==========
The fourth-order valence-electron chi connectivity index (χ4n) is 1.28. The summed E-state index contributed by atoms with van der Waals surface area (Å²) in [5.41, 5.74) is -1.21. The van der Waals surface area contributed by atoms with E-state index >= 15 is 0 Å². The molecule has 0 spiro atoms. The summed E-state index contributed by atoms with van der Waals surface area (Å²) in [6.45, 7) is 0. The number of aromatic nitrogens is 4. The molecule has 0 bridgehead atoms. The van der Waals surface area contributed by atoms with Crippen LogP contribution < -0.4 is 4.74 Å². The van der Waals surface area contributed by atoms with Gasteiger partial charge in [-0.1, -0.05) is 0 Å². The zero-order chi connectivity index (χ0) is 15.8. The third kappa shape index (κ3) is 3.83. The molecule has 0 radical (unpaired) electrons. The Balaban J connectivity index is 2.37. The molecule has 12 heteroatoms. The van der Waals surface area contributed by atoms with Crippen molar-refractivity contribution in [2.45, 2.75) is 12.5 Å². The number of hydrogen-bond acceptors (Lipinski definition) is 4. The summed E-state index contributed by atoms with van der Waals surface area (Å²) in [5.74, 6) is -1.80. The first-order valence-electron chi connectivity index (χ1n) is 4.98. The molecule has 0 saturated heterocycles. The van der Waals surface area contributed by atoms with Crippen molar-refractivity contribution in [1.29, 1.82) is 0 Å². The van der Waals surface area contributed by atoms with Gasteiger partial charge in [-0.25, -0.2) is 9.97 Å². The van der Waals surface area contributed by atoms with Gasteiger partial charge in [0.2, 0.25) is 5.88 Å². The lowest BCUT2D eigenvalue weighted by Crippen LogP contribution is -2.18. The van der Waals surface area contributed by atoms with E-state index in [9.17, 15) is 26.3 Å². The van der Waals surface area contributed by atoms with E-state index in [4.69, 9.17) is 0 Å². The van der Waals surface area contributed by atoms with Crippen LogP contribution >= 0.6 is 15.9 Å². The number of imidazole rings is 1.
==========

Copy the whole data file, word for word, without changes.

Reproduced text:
The fourth-order valence-electron chi connectivity index (χ4n) is 1.28. The summed E-state index contributed by atoms with van der Waals surface area (Å²) in [5.41, 5.74) is -1.21. The van der Waals surface area contributed by atoms with E-state index >= 15 is 0 Å². The molecule has 0 spiro atoms. The summed E-state index contributed by atoms with van der Waals surface area (Å²) in [6.45, 7) is 0. The number of aromatic nitrogens is 4. The molecule has 0 bridgehead atoms. The van der Waals surface area contributed by atoms with Crippen LogP contribution < -0.4 is 4.74 Å². The van der Waals surface area contributed by atoms with Gasteiger partial charge in [-0.1, -0.05) is 0 Å². The zero-order chi connectivity index (χ0) is 15.8. The third kappa shape index (κ3) is 3.83. The molecule has 0 radical (unpaired) electrons. The Balaban J connectivity index is 2.37. The molecule has 12 heteroatoms. The van der Waals surface area contributed by atoms with Crippen molar-refractivity contribution in [2.45, 2.75) is 12.5 Å². The number of hydrogen-bond acceptors (Lipinski definition) is 4. The summed E-state index contributed by atoms with van der Waals surface area (Å²) in [5.74, 6) is -1.80. The first-order valence-electron chi connectivity index (χ1n) is 4.98. The molecule has 0 saturated heterocycles. The van der Waals surface area contributed by atoms with Crippen molar-refractivity contribution in [1.29, 1.82) is 0 Å². The van der Waals surface area contributed by atoms with Gasteiger partial charge in [-0.25, -0.2) is 9.97 Å². The van der Waals surface area contributed by atoms with Gasteiger partial charge in [0.2, 0.25) is 5.88 Å². The lowest BCUT2D eigenvalue weighted by Crippen LogP contribution is -2.18. The van der Waals surface area contributed by atoms with E-state index in [9.17, 15) is 26.3 Å². The van der Waals surface area contributed by atoms with E-state index in [4.69, 9.17) is 0 Å². The van der Waals surface area contributed by atoms with Crippen LogP contribution >= 0.6 is 15.9 Å². The number of imidazole rings is 1.